The X Factor

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The X Factor
In the excerpt from Malcolm X’s “Message to Grassroots,” Malcolm X uses effective stylistic devices such as colorful figurative language, effective repetition, and powerful diction to persuade his audience of his argument. Malcolm X feels strongly that America has treated the people of color unjustly, and he is angry about it. He is arguing that minorities need to forget their differences, so they can unite in a common cause to gain equality and liberty. Too, he says blacks, and other “unwanted people,” should wake up to reality. They must understand they are being treated unfairly, and by doing so, can “plot a course” to become educated and therefore have the ability to defend themselves against white oppression. Malcolm’s masterful use of language makes his speech effective.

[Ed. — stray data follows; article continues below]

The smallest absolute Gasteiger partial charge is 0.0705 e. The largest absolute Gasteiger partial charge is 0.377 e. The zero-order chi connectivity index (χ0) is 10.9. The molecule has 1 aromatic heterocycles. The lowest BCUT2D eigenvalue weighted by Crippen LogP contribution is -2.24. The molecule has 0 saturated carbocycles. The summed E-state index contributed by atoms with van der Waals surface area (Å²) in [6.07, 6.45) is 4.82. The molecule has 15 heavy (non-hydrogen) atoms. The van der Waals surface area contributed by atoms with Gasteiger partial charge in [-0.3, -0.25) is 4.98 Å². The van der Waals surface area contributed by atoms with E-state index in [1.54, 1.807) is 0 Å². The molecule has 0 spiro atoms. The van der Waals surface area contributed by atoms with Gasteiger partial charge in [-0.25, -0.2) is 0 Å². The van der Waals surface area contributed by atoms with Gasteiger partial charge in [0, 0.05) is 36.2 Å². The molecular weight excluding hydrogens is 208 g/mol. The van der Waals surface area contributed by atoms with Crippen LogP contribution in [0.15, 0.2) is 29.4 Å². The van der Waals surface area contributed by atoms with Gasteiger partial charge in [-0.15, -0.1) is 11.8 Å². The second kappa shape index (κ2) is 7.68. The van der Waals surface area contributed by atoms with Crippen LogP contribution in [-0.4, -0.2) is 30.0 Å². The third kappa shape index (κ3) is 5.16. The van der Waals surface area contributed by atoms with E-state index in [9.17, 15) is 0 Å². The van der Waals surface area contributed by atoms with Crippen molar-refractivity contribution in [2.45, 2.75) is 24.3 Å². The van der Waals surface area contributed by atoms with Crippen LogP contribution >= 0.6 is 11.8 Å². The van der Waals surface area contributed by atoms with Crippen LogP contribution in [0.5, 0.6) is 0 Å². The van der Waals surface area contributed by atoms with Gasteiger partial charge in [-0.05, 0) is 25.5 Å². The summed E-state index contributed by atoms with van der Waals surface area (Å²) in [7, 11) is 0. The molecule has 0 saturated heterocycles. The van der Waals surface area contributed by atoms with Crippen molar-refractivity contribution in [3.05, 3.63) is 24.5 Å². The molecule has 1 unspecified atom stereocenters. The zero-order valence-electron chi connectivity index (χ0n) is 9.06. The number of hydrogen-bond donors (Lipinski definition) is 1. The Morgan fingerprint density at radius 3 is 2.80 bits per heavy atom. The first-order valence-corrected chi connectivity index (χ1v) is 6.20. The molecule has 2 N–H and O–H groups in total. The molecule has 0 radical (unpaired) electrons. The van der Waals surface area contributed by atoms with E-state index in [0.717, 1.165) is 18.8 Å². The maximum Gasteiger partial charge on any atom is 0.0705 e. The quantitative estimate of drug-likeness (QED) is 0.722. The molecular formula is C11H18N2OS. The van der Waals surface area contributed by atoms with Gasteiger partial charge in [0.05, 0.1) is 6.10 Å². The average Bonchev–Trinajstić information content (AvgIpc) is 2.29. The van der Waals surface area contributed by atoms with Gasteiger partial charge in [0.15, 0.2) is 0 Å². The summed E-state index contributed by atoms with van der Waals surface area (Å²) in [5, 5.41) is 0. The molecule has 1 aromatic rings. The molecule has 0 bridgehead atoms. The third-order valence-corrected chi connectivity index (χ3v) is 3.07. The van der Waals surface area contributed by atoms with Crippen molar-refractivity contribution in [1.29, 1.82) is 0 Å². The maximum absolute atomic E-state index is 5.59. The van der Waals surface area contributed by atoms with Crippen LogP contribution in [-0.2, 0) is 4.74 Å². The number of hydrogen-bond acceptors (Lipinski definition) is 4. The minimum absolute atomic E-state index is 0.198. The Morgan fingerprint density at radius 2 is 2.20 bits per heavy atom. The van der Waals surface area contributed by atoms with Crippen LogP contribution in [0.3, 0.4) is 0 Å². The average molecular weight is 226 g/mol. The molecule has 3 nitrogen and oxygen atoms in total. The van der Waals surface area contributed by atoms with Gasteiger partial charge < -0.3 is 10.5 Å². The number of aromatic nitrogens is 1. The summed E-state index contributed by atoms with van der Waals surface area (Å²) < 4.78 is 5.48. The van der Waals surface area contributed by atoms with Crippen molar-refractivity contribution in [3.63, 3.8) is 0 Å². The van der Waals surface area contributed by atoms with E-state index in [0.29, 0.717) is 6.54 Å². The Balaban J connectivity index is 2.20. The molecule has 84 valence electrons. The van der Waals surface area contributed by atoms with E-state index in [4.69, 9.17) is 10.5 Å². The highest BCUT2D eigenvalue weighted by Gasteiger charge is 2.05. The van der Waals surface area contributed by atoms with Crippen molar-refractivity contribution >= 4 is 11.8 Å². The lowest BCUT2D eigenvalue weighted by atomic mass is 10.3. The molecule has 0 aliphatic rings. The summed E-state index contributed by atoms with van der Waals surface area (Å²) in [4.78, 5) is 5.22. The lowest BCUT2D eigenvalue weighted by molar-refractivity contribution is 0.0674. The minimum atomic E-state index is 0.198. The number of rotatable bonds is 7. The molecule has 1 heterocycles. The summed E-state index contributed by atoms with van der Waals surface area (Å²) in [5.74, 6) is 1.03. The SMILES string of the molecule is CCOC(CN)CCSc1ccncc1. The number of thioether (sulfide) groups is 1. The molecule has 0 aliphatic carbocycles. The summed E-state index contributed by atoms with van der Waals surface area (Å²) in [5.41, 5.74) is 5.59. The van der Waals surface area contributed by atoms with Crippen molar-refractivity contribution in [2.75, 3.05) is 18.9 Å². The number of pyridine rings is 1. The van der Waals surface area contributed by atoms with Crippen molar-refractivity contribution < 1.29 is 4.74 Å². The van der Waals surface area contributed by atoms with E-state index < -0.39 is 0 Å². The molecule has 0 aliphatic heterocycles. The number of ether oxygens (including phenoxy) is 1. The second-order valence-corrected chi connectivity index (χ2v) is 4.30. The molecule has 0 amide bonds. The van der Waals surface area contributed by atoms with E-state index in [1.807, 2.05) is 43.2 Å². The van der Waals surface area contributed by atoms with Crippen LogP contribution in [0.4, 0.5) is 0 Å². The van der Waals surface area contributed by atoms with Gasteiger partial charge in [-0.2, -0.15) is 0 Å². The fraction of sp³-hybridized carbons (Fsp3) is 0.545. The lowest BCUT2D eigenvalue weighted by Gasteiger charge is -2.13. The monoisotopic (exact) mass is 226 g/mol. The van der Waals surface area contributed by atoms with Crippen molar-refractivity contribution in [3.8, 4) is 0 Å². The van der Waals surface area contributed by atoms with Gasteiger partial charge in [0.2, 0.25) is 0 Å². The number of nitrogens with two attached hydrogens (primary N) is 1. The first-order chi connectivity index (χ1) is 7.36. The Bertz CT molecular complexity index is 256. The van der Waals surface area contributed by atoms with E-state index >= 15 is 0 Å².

In order to capture his listener’s attention, Malcolm X employs figurative language such as personification and similes to add life to his writing. When he talks, it sounds poetic. First, he personifies America by saying “she doesn’t want us here.” By doing so, he creates a common enemy; one which when personified, is more readily recognized. Also, he compares the blacks to strong images and symbols that evoke pictures of brutality. He says the people are “slaves,” and this use of metaphor surely catches their attention. When he employs similes, such as “like a horse, or a cow, or a chicken,” Malcolm X compares them to farm animals and beasts-of-burden. This reminds them of just how hard White America has made it for Black America.

Also, Malcolm X uses effective diction like loaded language and idioms, and a common speech or vernacular, that enables him to connect with the audience. He understands how important it is not to sound too intellectual, otherwise many of the more uneducated people would tune out from his message. Examples of loaded language like calling the people “slaves” is definitely going to stir their emotions. When X uses “of-the-cuff between you...
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